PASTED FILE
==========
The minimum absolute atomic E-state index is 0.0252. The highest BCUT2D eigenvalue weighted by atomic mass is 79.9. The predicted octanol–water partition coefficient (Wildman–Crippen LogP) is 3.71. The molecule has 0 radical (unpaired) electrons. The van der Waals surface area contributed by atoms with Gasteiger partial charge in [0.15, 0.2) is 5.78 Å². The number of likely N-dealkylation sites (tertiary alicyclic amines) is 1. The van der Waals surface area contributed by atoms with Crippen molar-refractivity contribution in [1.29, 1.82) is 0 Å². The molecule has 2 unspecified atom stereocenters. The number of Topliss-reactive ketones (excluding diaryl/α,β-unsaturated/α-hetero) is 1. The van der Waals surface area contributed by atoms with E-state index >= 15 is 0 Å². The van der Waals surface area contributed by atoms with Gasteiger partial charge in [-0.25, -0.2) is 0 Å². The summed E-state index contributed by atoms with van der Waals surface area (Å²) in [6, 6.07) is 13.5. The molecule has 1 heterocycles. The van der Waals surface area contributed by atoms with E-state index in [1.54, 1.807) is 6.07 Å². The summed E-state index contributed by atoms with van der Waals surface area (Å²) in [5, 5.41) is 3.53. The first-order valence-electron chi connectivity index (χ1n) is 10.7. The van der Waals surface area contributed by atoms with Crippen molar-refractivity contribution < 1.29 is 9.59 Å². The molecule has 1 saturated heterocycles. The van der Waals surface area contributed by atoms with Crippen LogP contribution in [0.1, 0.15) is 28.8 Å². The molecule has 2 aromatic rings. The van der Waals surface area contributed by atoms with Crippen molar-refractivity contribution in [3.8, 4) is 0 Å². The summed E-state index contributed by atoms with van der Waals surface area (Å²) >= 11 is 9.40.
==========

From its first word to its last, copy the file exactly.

The minimum absolute atomic E-state index is 0.0252. The highest BCUT2D eigenvalue weighted by atomic mass is 79.9. The predicted octanol–water partition coefficient (Wildman–Crippen LogP) is 3.71. The molecule has 0 radical (unpaired) electrons. The van der Waals surface area contributed by atoms with Gasteiger partial charge in [0.15, 0.2) is 5.78 Å². The number of likely N-dealkylation sites (tertiary alicyclic amines) is 1. The van der Waals surface area contributed by atoms with Crippen molar-refractivity contribution in [1.29, 1.82) is 0 Å². The molecule has 2 unspecified atom stereocenters. The number of Topliss-reactive ketones (excluding diaryl/α,β-unsaturated/α-hetero) is 1. The van der Waals surface area contributed by atoms with E-state index >= 15 is 0 Å². The van der Waals surface area contributed by atoms with Gasteiger partial charge in [-0.25, -0.2) is 0 Å². The summed E-state index contributed by atoms with van der Waals surface area (Å²) in [6, 6.07) is 13.5. The molecule has 1 heterocycles. The van der Waals surface area contributed by atoms with E-state index in [1.54, 1.807) is 6.07 Å². The summed E-state index contributed by atoms with van der Waals surface area (Å²) in [5, 5.41) is 3.53. The first-order valence-electron chi connectivity index (χ1n) is 10.7. The van der Waals surface area contributed by atoms with Crippen molar-refractivity contribution < 1.29 is 9.59 Å². The molecule has 1 saturated heterocycles. The van der Waals surface area contributed by atoms with Crippen LogP contribution in [0.1, 0.15) is 28.8 Å². The molecule has 2 aromatic rings. The van der Waals surface area contributed by atoms with Crippen molar-refractivity contribution in [3.8, 4) is 0 Å². The summed E-state index contributed by atoms with van der Waals surface area (Å²) >= 11 is 9.40.